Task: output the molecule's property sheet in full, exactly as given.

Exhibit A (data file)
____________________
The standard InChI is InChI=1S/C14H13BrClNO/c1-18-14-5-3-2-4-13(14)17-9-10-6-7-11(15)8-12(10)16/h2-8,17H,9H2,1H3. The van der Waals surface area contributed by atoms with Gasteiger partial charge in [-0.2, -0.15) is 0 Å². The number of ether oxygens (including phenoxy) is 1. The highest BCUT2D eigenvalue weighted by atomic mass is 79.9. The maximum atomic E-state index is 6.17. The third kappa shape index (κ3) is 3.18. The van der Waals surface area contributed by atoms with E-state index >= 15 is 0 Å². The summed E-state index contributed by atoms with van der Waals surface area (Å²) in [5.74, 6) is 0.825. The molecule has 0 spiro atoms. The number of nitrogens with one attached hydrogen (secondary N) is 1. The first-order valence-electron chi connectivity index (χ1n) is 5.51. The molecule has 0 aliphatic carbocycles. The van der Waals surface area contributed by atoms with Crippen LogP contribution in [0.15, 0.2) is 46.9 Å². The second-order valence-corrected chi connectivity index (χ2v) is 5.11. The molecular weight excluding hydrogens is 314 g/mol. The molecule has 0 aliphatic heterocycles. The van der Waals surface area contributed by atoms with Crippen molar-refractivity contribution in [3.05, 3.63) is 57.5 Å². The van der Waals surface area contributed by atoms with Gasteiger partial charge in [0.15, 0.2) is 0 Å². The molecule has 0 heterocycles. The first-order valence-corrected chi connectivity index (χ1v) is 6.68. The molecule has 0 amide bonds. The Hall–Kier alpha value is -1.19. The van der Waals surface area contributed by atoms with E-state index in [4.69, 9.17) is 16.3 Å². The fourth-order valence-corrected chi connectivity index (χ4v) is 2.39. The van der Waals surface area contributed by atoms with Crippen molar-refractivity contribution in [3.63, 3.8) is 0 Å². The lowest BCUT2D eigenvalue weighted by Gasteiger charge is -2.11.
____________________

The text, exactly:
The standard InChI is InChI=1S/C14H13BrClNO/c1-18-14-5-3-2-4-13(14)17-9-10-6-7-11(15)8-12(10)16/h2-8,17H,9H2,1H3. The van der Waals surface area contributed by atoms with Gasteiger partial charge in [-0.2, -0.15) is 0 Å². The number of ether oxygens (including phenoxy) is 1. The highest BCUT2D eigenvalue weighted by atomic mass is 79.9. The maximum atomic E-state index is 6.17. The third kappa shape index (κ3) is 3.18. The van der Waals surface area contributed by atoms with E-state index >= 15 is 0 Å². The summed E-state index contributed by atoms with van der Waals surface area (Å²) in [5.74, 6) is 0.825. The molecule has 0 spiro atoms. The number of nitrogens with one attached hydrogen (secondary N) is 1. The first-order valence-electron chi connectivity index (χ1n) is 5.51. The molecule has 0 aliphatic carbocycles. The van der Waals surface area contributed by atoms with Crippen LogP contribution in [0.15, 0.2) is 46.9 Å². The second-order valence-corrected chi connectivity index (χ2v) is 5.11. The molecular weight excluding hydrogens is 314 g/mol. The molecule has 0 aliphatic heterocycles. The van der Waals surface area contributed by atoms with Crippen molar-refractivity contribution in [3.05, 3.63) is 57.5 Å². The van der Waals surface area contributed by atoms with Gasteiger partial charge in [0.15, 0.2) is 0 Å². The molecule has 0 heterocycles. The first-order valence-corrected chi connectivity index (χ1v) is 6.68. The molecule has 0 amide bonds. The Hall–Kier alpha value is -1.19. The van der Waals surface area contributed by atoms with E-state index in [4.69, 9.17) is 16.3 Å². The fourth-order valence-corrected chi connectivity index (χ4v) is 2.39. The van der Waals surface area contributed by atoms with Crippen molar-refractivity contribution in [3.63, 3.8) is 0 Å². The lowest BCUT2D eigenvalue weighted by Gasteiger charge is -2.11.